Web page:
- I have become part of an exclusive, and usually encouraging, community. There is something that happens when I see another person with Down Syndrome, they are an instant friend (much like you and the entire world on a good day). There is a sense of kinship we share with all other families who live with special needs, even those we might not normally click with. There is an ever expanding team of professionals who are assigned to support us – behind the official designations and job descriptions I’ve found some of the most wonderful human beings and even, some true friends. Sure these relationships can be bumpy, the stakes feel high and sometimes we disagree and debate and shake our heads at each other. But we are united in our unshakeable belief that our lives are better for having you.
- I am becoming more patient. I was a strict parent before you, one with extremely high expectations. I don’t regret that, but I’ve had to adjust to your needs. Your life is very stressful. For a personality that craves control and predictability the world of disability is particularly trying. I can relate.
- I have a front row seat to the cutest show on earth. Seriously, you are the most adorable 10-year-old on the planet. Everyone agrees.
- I celebrate small achievements in a big way. We don’t take your success for granted. You work ten times harder than the rest. Your determination looks a lot like stubborn, even impossible some days, but ultimately it is your greatest strength.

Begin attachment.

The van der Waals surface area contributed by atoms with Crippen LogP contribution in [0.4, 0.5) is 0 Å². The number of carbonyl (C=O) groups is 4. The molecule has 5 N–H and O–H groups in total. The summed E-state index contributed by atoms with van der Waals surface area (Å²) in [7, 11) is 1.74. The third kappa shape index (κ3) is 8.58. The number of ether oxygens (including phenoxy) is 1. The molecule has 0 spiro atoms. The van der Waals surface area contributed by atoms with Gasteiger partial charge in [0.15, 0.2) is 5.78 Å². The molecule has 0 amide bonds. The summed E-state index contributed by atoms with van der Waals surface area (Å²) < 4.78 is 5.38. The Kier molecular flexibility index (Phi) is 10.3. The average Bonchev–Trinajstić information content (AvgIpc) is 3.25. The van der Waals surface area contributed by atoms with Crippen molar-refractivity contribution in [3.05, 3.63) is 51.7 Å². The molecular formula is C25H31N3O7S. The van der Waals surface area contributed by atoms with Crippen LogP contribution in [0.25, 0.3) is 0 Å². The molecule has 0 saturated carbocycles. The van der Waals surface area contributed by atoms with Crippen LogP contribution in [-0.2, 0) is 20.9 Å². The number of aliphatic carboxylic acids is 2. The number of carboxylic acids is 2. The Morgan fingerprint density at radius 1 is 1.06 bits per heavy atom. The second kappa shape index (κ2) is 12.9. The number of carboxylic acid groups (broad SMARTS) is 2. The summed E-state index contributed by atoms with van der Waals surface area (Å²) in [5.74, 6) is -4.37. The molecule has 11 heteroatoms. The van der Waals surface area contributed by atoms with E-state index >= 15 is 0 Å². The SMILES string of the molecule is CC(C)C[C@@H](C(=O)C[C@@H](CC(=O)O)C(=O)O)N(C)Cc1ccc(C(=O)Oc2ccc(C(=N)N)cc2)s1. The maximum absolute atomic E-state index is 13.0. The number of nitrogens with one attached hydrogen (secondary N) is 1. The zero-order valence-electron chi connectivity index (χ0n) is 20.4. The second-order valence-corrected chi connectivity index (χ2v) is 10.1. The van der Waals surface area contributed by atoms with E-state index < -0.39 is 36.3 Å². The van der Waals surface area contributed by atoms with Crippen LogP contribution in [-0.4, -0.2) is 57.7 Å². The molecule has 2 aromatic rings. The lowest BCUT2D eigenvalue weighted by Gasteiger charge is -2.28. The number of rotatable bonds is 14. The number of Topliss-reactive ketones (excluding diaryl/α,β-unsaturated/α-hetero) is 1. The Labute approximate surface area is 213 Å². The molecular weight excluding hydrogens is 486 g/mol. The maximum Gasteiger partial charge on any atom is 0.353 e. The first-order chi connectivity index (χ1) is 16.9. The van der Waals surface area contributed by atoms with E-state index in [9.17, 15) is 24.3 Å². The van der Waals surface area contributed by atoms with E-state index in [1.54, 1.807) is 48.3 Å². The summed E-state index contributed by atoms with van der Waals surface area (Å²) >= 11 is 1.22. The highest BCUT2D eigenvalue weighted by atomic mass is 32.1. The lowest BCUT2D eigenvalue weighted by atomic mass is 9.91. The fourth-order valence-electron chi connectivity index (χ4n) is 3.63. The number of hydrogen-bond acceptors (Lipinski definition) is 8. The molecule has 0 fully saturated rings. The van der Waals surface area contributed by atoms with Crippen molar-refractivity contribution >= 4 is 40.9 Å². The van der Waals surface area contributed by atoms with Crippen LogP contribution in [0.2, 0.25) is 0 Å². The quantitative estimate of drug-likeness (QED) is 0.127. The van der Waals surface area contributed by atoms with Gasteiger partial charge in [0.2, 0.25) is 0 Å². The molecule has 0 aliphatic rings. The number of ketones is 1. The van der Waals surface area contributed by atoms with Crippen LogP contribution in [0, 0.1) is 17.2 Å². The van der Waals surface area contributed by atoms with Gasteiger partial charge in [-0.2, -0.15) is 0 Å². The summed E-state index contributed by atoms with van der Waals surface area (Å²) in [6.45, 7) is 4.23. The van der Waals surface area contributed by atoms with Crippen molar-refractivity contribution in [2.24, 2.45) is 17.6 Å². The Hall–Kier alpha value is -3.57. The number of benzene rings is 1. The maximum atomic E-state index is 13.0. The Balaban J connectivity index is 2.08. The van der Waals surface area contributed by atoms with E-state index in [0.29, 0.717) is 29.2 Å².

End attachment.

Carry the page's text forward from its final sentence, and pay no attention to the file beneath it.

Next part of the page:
- I have developed compassion. I can’t pretend that this life is easy, for you or for us. It peels away any pretense I had about my own saintliness (sorry strangers in the grocery store who assume I deserve some kind of reward for “giving birth to an angel”). The truth is, I’m selfish and shallow and silly in ways I never noticed before. Aren’t we all? And each life is harder and more complicated than an outsider could imagine. I’m learning not to judge a person based on their neediness and messiness and general dysfunction, because I understand grief and exhaustion and being overwhelmed better than I ever did before.
- I will never go out of style. This one feels bittersweet. I will never have an empty nest, not really. Yes, I expect you will live independently and have your own full life. But you will always need me in a way my other girls won’t. I will always have a shopping and travelling and movie companion. I will always have snuggles and giggles and silly dancing to the radio.